The Role of Rudimentation in Evolution

  • Horst Wilkens
  • Ulrike Strecker


Processes of regression and rudimentation are deeply involved in the evolution of life and are as important as constructive evolution. They occur in every taxonomic group and concern morphological, behavioural, as well as physiological traits. For example, whales have reduced their hind legs and the pelvic girdle. The ratite birds have convergently abandoned the ability to fly and exhibit reduced wings and sternal carina. In addition, the delicate feather structure is broken down. In the Pacific island of Tahiti, where no insectivore bats exist, noctuid moths have lost the acoustic startle response. Even the gustatory system may selectively lose taste components (e.g. sweet in cats; bitter, sweet, and umami in penguins; or umami in the giant panda after changing their diet during evolution). However, from the view of human beings relying on sight as the dominant sense, the most bizarre and striking examples for rudimentation—often also characterized as degeneration or regression of traits—are provided by the loss of eyes and dark pigmentation in species living in the continuous absolute darkness of subterranean habitats like caves.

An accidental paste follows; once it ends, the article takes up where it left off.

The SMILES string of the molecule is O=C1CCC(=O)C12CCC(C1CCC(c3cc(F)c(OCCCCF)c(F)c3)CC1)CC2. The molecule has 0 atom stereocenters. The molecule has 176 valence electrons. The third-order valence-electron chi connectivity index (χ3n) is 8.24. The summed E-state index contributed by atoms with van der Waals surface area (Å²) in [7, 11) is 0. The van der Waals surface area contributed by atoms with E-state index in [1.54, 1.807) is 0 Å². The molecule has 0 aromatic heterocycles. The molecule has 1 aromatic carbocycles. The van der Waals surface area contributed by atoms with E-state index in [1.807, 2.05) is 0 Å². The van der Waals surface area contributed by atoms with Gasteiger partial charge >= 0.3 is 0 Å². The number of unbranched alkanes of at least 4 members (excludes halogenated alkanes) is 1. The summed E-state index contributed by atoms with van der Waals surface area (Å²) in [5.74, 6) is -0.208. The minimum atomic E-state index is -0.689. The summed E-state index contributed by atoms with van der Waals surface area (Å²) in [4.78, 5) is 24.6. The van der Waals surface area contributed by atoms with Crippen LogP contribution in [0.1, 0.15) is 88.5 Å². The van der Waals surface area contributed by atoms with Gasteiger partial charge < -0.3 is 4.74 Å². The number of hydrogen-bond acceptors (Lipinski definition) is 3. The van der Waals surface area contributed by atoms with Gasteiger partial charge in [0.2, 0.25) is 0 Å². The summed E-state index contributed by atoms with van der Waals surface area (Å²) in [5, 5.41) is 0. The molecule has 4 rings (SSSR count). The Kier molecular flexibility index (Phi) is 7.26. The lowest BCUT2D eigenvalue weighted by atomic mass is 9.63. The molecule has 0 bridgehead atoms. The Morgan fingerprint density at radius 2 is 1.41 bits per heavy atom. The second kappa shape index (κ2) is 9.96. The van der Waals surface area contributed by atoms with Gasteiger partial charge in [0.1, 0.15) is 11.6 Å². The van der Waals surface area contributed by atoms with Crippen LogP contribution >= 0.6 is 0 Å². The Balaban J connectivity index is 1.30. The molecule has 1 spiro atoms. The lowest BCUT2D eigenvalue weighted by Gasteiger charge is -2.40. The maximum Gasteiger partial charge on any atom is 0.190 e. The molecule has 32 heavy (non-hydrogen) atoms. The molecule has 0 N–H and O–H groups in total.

Giant Panda Acoustic Startle Response Pelvic Girdle Noctuid Moth Retinal Gene 
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Copyright information

© Springer-Verlag GmbH Germany 2017

Authors and Affiliations

  • Horst Wilkens
    • 1
  • Ulrike Strecker
    • 1
  1. 1.Centrum für Naturkunde—Zoologisches MuseumUniversität HamburgHamburgGermany

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